It will be well-thought out, says I, clever even, a bit funny, yet poignant, a chastising that morphs into a rallying cry but with a sprinkling of self-deprecation so as to make the medicine go down easier. I mean, I’m not such a Pollyanna that I think a cheesy little paragraph on social media could truly solve anything (I’m only a quarter Pollyanna on my mother’s side). But, on the other hand, these four sentences could be the wisest and most courageous thing the Internet has ever seen.

I won’t know until I try, right?

So I type it out on my phone while pacing the dining room floor, my fingers flying over the tiny keyboard. I’m excited. Nervous almost. So much so it takes a while because I keep making typos. I reread it. Erase that part. Think it over. Put it back in. NO, SWEETIE, MOMMA CAN’T HELP YOU WITH YOUR UNDERWEAR. SHE’S BUSY SAVING AMERICA. Change the wording here. Is that how you spell “tyranny”? I don’t want to get ahead of myself but can you win awards for these kinds of thing? SO GO NAKED THEN. I’LL HELP WHEN I’M DONE BEING AN AMAZING PATRIOT.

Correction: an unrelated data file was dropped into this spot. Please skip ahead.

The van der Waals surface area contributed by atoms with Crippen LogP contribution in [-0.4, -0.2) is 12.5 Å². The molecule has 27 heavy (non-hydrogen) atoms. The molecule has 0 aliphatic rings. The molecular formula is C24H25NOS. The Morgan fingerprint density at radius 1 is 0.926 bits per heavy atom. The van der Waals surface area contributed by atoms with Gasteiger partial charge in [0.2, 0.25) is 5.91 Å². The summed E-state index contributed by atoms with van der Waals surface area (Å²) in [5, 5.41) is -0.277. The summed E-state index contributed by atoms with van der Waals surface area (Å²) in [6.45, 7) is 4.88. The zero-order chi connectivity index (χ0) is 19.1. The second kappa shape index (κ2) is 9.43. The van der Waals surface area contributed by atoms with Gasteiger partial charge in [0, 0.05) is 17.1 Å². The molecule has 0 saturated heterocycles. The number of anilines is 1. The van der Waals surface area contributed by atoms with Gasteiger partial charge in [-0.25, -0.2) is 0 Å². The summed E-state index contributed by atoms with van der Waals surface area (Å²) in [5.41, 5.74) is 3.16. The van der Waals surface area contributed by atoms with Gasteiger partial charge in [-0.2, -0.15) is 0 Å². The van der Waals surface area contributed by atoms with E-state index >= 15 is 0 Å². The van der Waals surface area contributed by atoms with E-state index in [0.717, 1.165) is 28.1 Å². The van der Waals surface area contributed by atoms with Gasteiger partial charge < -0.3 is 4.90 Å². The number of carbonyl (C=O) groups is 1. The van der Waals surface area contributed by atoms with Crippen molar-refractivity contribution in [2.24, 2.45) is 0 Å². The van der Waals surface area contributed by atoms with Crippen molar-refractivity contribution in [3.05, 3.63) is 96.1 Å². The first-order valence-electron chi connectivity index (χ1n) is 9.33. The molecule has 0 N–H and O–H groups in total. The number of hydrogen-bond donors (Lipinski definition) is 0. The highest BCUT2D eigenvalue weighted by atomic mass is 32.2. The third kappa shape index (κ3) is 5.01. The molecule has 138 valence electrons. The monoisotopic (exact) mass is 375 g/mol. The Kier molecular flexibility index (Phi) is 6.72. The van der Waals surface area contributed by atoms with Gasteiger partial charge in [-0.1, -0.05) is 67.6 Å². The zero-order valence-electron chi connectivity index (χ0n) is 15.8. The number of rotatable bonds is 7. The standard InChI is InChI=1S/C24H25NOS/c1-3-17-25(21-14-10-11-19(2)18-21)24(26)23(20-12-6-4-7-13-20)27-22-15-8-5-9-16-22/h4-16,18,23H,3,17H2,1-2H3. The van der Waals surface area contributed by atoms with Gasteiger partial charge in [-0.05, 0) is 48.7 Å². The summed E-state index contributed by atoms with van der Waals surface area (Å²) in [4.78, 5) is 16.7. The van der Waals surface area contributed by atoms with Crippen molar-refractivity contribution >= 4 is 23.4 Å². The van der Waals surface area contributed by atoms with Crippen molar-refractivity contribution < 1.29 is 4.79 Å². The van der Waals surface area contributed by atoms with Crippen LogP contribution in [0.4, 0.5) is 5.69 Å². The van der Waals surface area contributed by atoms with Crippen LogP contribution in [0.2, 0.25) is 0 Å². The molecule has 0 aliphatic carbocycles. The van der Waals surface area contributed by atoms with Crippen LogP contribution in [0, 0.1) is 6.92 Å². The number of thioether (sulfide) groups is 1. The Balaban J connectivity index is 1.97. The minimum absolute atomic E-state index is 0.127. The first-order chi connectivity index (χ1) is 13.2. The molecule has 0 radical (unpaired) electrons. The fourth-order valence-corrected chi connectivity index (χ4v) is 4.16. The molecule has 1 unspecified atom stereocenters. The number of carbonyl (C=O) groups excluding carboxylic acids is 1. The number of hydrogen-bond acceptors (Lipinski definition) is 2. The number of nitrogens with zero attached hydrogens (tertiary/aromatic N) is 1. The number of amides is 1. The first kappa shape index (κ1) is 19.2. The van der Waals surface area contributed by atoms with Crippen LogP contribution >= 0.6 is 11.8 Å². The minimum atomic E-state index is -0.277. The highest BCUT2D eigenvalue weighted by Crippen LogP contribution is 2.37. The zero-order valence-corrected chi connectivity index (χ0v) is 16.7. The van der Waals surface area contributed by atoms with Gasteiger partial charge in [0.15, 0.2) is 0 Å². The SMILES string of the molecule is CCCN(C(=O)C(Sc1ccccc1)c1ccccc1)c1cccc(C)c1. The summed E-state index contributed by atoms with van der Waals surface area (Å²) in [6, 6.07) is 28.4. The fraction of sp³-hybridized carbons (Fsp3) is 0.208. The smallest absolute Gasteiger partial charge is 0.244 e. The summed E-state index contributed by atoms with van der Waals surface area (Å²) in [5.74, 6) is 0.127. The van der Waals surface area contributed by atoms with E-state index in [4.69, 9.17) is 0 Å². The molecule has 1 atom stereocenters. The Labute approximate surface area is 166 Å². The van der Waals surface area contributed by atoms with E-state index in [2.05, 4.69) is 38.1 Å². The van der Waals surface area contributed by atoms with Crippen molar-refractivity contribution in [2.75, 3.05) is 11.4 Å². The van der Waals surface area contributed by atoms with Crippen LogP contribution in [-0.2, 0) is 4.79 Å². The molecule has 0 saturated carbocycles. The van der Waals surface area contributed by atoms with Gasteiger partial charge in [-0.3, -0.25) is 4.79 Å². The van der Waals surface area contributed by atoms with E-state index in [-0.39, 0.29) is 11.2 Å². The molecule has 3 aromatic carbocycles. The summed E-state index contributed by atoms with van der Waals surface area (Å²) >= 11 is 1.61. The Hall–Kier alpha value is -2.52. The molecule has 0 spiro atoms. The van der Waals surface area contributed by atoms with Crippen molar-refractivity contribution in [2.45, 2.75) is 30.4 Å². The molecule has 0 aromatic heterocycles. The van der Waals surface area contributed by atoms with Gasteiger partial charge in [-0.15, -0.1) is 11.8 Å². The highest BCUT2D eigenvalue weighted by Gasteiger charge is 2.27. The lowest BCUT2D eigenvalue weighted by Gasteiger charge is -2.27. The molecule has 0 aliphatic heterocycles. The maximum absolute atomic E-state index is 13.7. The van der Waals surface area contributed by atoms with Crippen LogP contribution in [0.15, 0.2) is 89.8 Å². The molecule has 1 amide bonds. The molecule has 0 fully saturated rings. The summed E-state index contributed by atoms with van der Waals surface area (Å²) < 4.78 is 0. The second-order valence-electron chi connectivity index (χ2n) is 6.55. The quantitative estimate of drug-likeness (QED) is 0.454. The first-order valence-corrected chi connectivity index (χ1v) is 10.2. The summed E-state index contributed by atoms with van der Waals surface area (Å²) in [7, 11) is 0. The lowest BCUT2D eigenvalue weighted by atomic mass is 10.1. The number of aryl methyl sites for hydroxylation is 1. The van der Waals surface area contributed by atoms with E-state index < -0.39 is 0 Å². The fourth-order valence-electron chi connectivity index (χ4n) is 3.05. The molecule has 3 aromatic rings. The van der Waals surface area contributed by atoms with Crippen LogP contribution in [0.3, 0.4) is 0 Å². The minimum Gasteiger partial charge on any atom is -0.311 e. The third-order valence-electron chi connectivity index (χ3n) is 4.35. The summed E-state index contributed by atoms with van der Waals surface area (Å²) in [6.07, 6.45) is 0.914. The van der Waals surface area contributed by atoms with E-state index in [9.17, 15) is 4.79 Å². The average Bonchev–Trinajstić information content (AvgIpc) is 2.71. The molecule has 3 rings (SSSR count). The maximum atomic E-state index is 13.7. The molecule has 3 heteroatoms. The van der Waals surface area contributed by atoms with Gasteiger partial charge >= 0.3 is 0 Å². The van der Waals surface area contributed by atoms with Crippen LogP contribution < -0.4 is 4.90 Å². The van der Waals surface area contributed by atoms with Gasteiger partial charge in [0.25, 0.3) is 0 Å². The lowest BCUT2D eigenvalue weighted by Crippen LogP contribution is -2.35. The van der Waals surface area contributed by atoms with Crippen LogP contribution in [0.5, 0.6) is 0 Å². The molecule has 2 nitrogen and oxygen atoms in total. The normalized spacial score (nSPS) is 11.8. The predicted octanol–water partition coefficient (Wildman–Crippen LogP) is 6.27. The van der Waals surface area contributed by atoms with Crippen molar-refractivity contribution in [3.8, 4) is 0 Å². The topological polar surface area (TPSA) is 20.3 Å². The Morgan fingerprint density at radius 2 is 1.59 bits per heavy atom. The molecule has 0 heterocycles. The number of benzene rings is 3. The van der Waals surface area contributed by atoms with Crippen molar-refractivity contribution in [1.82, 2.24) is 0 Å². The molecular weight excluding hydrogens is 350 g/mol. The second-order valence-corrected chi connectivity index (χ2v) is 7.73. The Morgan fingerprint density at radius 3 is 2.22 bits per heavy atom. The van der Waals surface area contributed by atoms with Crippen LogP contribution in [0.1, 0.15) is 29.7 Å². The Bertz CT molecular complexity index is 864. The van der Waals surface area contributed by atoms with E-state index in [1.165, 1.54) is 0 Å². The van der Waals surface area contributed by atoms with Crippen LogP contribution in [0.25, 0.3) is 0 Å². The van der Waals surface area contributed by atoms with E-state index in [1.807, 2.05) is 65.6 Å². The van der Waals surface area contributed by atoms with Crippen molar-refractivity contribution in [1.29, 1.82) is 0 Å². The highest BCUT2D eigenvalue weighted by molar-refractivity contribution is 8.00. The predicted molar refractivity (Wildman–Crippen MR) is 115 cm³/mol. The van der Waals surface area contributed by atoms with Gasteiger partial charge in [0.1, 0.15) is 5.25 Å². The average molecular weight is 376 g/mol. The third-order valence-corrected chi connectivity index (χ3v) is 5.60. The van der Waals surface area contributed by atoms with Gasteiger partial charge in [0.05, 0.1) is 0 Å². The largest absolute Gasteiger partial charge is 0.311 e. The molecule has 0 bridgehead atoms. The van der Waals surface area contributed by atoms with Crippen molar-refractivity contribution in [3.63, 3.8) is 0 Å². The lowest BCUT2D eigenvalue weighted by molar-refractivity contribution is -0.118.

I quickly post it. Before I lose my nerve. But already regret has started to set in. I take a deep breathe and remind myself it will all be fine. I just need to remember not to respond to any comments. I already said what I had to say. Let everyone else sling mud at each other down in the gutters.

And I firmly stick by that. For all of three minutes. It’s just this one guy, you know? He’s so smug. So I gently point out how he’s wrong. And three exchanges later, I gently point out how he can suck it. I’m outraged and also nauseous that anyone could believe the things this random person I now hate believes. But I can’t stop. I can’t just WALK AWAY. I have to win this fight. I have to make them see how stupid they are. Win the online fight, win AMERICA.

Except no one wins. Except maybe Facebook.

Hours, sometimes days, later, it’s all over and I feel vaguely dirty and vow to never, ever discuss politics ever again.

But I will. Because this country has been very good to me and I love it for that. So I’m going to keep fighting to make it good for everybody.

And because I may just be another idiot arguing on the Internet but I refuse to let those other idiots have the last word.

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A eulogy for procrastination (that I’ll finish writing later)